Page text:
The FIDIC books are international contracts, and applicability and other terms implied into contracts will vary the contractual consequences in different jurisdictions. What is interesting is how the FIDIC sub-clauses respond to these situations, even where their application may vary across jurisdictions.
There is no common law doctrine of force majeure in English law, we only have the very narrow doctrine of frustration. For force majeure to apply under English law, we are entirely dependent on the contractual terms – so what it says in the contract regarding Exceptional Events governs the position between the parties.
Similarly, if there are no express fluctuation provisions in the contract then the contract price will not change and the risk remains with the contractor (unless another contractual provision permits additional cost). Civil law countries may cater for both force majeure and “imprévision” or hardship (due to unforeseen circumstances) in their civil codes. In such jurisdictions if the contract doesn’t include any or adequate provisions, then parties may find they are implied by law. This isn’t the case under English law, and so the contractual provisions are the focus of greater scrutiny.
FIDIC’s 2017 standard form contracts do not include mandatory indexation provisions, but optional provisions exist in the contract if the parties wish to include for fluctuation in price. This is a point for commercial negotiation but care should be taken – if a specific element is not included in the formula, then it is deemed included in the contract sum and no price escalation would be permitted for that element, certainly under English law.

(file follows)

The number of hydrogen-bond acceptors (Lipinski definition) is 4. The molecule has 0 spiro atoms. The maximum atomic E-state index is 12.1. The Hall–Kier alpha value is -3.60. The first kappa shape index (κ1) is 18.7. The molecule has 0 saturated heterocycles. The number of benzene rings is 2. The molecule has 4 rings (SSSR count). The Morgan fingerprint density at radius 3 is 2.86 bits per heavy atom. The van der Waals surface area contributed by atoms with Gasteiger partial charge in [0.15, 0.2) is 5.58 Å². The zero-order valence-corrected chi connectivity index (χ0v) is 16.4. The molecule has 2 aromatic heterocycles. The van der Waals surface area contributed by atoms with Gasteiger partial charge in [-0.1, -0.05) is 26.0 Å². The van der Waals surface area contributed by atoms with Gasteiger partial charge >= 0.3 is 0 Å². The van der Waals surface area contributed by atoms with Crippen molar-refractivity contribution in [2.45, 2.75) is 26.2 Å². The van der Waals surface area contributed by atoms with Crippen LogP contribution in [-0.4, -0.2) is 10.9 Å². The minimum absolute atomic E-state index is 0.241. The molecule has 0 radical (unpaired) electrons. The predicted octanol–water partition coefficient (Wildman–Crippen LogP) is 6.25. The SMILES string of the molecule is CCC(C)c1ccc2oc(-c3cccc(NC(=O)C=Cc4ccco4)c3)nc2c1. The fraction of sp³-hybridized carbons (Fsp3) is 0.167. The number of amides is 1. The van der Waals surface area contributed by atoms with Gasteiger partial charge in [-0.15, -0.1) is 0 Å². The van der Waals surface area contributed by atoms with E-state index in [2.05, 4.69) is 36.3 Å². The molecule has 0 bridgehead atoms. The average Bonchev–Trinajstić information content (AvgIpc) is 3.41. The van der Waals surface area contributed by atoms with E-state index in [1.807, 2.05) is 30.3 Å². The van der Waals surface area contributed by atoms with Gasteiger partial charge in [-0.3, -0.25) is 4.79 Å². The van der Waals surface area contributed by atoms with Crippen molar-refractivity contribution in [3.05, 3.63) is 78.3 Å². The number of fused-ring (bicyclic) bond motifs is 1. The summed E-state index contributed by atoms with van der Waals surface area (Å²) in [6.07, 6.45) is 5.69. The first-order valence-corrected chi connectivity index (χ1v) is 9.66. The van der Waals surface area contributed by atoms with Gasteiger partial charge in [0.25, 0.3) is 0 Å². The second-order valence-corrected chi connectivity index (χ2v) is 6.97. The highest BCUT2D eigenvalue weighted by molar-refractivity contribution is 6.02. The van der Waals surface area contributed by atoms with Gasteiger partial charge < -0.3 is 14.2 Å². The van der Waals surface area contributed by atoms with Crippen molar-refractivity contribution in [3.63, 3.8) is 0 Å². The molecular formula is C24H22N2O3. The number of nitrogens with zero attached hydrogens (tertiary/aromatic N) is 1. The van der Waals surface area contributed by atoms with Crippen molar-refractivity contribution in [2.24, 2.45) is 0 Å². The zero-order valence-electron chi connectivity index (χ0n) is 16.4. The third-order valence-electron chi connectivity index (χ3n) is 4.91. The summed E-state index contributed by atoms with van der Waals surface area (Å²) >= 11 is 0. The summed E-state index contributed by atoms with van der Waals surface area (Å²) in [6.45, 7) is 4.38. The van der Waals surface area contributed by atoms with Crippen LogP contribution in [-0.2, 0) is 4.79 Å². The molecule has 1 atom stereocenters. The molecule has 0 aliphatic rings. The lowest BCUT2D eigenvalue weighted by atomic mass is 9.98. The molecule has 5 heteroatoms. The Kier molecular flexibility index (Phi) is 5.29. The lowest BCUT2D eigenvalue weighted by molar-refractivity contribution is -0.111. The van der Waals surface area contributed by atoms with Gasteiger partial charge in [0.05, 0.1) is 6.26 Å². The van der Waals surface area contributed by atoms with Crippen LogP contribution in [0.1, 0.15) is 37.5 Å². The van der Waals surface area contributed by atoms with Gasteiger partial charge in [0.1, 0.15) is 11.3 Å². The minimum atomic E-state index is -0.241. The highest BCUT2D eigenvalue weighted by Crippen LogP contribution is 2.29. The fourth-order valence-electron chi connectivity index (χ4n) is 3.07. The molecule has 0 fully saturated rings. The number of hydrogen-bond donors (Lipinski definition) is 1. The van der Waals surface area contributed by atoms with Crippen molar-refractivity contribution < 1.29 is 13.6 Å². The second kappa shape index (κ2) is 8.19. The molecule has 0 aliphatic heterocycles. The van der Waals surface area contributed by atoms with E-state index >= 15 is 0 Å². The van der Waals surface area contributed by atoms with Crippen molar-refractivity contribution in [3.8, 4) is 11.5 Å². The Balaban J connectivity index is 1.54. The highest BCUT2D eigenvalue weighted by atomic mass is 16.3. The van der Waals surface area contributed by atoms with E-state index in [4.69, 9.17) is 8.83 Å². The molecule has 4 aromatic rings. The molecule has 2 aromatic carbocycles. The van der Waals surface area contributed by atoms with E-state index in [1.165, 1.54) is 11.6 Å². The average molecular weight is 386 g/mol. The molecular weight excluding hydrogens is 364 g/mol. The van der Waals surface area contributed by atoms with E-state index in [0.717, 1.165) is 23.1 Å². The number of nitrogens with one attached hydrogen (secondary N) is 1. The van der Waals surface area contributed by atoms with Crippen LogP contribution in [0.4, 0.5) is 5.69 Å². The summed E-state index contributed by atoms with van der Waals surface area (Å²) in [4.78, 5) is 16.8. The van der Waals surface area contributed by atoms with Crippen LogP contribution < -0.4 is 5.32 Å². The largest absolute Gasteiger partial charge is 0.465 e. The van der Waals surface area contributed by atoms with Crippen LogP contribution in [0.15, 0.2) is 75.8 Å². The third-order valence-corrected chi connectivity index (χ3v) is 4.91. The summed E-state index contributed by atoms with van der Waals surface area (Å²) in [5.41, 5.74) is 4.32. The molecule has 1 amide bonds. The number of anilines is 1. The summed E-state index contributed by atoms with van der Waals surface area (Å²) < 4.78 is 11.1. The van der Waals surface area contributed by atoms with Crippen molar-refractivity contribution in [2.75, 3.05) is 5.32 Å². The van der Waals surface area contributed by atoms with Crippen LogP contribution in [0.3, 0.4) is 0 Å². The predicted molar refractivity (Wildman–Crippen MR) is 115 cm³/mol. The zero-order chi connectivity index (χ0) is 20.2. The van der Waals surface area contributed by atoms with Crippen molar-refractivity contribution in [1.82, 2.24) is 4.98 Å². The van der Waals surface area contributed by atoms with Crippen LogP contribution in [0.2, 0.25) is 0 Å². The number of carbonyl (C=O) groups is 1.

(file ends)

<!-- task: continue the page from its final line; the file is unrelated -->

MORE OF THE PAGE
A common theme across all of the projects discussed at the conference is the increased use and support for dispute adjudication (and avoidance) boards – either a DAB or DAAB. Without exception there seemed to be an increased appetite among contract users for a standing dispute board, as opposed to an ad hoc board. Perhaps it’s simply a reflection of the parties seeking guidance in uncertain times.
FIDIC’s most recent contract release, the short form Green Book, second edition 2021, received praise at the conference, with many commentators (including me) expecting to see it more widely used than its predecessor.
Otherwise, there was very little discussion of what’s to come in 2023. As I said last year there are a number of new FIDIC contracts in the pipeline including subcontracts for use with the 2017 suite. In addition FIDIC’s various working groups are looking at collaborative contracting, off-shore special conditions, net-zero and technology. I’m certain there’ll be plenty to talk about next year, though hopefully only in relation to the new contracts. I think we’ve had enough disruptive global events.